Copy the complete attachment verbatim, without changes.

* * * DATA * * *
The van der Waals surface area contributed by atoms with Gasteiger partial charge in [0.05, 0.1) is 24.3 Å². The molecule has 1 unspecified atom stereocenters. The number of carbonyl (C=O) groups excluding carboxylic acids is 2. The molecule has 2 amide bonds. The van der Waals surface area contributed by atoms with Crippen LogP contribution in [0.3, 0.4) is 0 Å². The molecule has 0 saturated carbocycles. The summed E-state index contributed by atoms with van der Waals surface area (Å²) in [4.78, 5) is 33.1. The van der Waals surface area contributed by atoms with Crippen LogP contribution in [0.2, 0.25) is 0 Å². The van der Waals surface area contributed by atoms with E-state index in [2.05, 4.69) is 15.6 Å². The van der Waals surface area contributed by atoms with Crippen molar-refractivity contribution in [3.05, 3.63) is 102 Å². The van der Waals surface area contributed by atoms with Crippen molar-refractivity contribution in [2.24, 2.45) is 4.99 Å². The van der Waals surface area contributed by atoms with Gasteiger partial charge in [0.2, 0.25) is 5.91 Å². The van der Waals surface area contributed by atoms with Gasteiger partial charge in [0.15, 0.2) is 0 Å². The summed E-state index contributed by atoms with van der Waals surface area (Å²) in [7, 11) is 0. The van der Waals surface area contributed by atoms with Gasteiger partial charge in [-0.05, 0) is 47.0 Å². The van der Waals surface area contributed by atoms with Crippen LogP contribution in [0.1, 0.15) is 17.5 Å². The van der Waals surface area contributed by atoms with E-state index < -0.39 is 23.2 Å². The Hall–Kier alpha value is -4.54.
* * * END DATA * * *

The van der Waals surface area contributed by atoms with Gasteiger partial charge in [0.05, 0.1) is 24.3 Å². The molecule has 1 unspecified atom stereocenters. The number of carbonyl (C=O) groups excluding carboxylic acids is 2. The molecule has 2 amide bonds. The van der Waals surface area contributed by atoms with Crippen LogP contribution in [0.3, 0.4) is 0 Å². The molecule has 0 saturated carbocycles. The summed E-state index contributed by atoms with van der Waals surface area (Å²) in [4.78, 5) is 33.1. The van der Waals surface area contributed by atoms with Crippen LogP contribution in [0.2, 0.25) is 0 Å². The van der Waals surface area contributed by atoms with E-state index in [2.05, 4.69) is 15.6 Å². The van der Waals surface area contributed by atoms with Crippen molar-refractivity contribution in [3.05, 3.63) is 102 Å². The van der Waals surface area contributed by atoms with Crippen molar-refractivity contribution in [2.24, 2.45) is 4.99 Å². The van der Waals surface area contributed by atoms with Gasteiger partial charge in [0.2, 0.25) is 5.91 Å². The van der Waals surface area contributed by atoms with Gasteiger partial charge in [0.15, 0.2) is 0 Å². The summed E-state index contributed by atoms with van der Waals surface area (Å²) in [7, 11) is 0. The van der Waals surface area contributed by atoms with Gasteiger partial charge in [-0.05, 0) is 47.0 Å². The van der Waals surface area contributed by atoms with Crippen LogP contribution in [0.1, 0.15) is 17.5 Å². The van der Waals surface area contributed by atoms with E-state index < -0.39 is 23.2 Å². The Hall–Kier alpha value is -4.54.